COMIC REVIEW: Antares Vol. 2 (Cinebook Reviews #16)

Here we are again, returning to the realms (and reams) of Franco-Belgian comics, translated and published by Cinebook for the English-speaking market.  This time round we’re taking a peek at Antares, the third mini-series by Leo charting mankind’s attempts to colonise ‘The Worlds Of Aldebaran.’  From what I have seen here the books are part adventure story, an aspiration for the future and a meditation on humanity’s right to survive and spread.  The covers of these ‘episodes’ are full of wonders and beauty, reminiscent to me of the works of Rodney Matthews (though less pointy.)  They recapture that sense of optimism, curiosity and innocent delight we used to take in tales of alien worlds.  Let’s take a look inside and see how the body of work matches up.

We pick up the story aboard a colonial ship on its way to Antares.  Kim Keeler, a companion character from earlier series who has been brought to centre stage, has tentatively reunited with her old flame and now shares a cabin with her half alien child.  Also aboard are her friends Pad, Mai Lan and Alexa, a bunch of religious hard-liners and (as it turns out) a group of stowaways.  The story presented here is not very weighty, but it is full of incident.  There’s a nasty sense of pressures building in the first half of the book which serves to hook you into Kim’s character and invest you in what happens to her.  The second half then takes us planet-side for all kinds of animalien encounters, and the development of political tensions.

I confess, I was a little intimidated at first, jumping into a series so far along.  Clearly I will have missed some major elements, character growth and sub-plots galore, but in some ways it lets me take a step back and discuss things with fresh eyes.  I found myself eased in quite comfortably by the naturalistic narrative.  Information was not crammed down my throat, people managed to act like people and the dialogue flowed pretty well throughout.  Thankfully there is no sense of laboured recap when earlier plot points and relationships are referred to.  Leo clearly knows that a pointed look or a carefully crafted comment is all that is needed to sketch such things out.  Plus, who would be crazy enough to randomly pick up book 8 in a series anyway?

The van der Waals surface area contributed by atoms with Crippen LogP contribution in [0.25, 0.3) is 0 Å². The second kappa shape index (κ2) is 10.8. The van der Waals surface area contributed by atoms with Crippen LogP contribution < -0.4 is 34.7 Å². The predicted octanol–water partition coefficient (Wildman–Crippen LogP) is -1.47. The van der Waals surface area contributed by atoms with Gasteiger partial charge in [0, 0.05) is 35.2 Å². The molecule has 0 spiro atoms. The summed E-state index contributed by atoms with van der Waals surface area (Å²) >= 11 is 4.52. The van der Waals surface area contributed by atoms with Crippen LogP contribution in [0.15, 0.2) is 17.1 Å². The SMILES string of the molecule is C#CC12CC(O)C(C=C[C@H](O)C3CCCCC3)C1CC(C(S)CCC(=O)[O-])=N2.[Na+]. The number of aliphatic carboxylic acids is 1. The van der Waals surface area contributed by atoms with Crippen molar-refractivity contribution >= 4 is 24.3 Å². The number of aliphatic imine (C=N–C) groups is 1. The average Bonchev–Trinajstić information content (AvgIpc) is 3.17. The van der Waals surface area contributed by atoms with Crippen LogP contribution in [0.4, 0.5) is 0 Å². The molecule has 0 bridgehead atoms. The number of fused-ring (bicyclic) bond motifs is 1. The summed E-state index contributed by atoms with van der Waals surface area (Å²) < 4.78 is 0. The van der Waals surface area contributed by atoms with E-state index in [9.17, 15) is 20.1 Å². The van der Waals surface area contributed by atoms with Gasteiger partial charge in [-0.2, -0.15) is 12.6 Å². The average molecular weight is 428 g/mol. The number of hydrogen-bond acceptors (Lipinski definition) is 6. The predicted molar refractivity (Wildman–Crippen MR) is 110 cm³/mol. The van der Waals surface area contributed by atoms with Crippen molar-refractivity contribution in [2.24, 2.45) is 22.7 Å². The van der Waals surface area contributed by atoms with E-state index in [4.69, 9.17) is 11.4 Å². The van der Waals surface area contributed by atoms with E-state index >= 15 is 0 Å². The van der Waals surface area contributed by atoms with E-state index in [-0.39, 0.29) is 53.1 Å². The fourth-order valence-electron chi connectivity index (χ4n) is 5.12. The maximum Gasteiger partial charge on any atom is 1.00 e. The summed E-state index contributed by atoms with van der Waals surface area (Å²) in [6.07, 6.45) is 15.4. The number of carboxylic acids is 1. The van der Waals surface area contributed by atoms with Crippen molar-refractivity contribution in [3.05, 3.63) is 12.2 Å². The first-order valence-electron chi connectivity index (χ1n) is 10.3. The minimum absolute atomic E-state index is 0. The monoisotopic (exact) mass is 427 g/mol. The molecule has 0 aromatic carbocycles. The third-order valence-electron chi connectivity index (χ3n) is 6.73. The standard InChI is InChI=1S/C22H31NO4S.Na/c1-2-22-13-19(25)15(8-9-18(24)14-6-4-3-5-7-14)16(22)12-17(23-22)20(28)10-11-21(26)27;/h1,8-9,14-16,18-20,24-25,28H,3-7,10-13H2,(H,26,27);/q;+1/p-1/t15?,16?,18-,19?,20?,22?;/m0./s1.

Oh, right.  Anyway…

Kim is not what I’d call a charismatic lead but she does sort of fit into the Ellen Ripley mould.  She’s  determined, fiercely protective of her loved ones and outspoken against corrupt authorities.  She’s also pretty handy with a rifle when more direct action is called for.  You definitely get the impression that she’s been shaped by her past adventures, and she has certainly earned a reputation which leads many of her fellow passengers to admire her, whilst some hold a certain animosity towards her.  Other characters receive far less fleshing out in this volume.  Old Pad has some personality, though it largely consists of chuckling and making cynical comments, but to be perfectly honest most of the other people felt like they were just there to provide antagonism or a friendly shoulder for Kim to lean on.  It’s a real pity because with such a broad canvas to paint on there is a myriad of opportunities to weave in more personal stories.

All in all it’s a decent enough read, but the critical failure for me is in the art-work.  Whilst the proportions are fine, the poses and facial expressions look awkward and stiff to my eyes.  The colour work on the story is painfully washed out and dessicated compared to the vividness of the covers and, unfortunately, where he tries to bring a little depth to his talking heads, the shades used seem off kilter and too dark.  Whilst the primary characters are drawn consistently throughout, Leo only seems to have three or four facial types to spread between the rest of his cast.  It leaves them looking like a bunch of cardboard cutouts in different wigs.  Perhaps I’ve been spoiled, but I’ve seen such variety displayed by other artists in other Cinebooks that I just cannot forgive this kind of shorthand characterisation.

In broad strokes ‘The Worlds Of Aldebaran’ ticks many of my sci-fi boxes.  If I spotted them at the local library I would be interested in going back to earlier episodes to catch up on the story.  I just won’t be looking too hard…

Rating: 2/5
Reviewer: Dion Winton-Polak

You can hear me blathering about books on Scrolls, the podcast for literary geekdom here on the Geek Syndicate Network.
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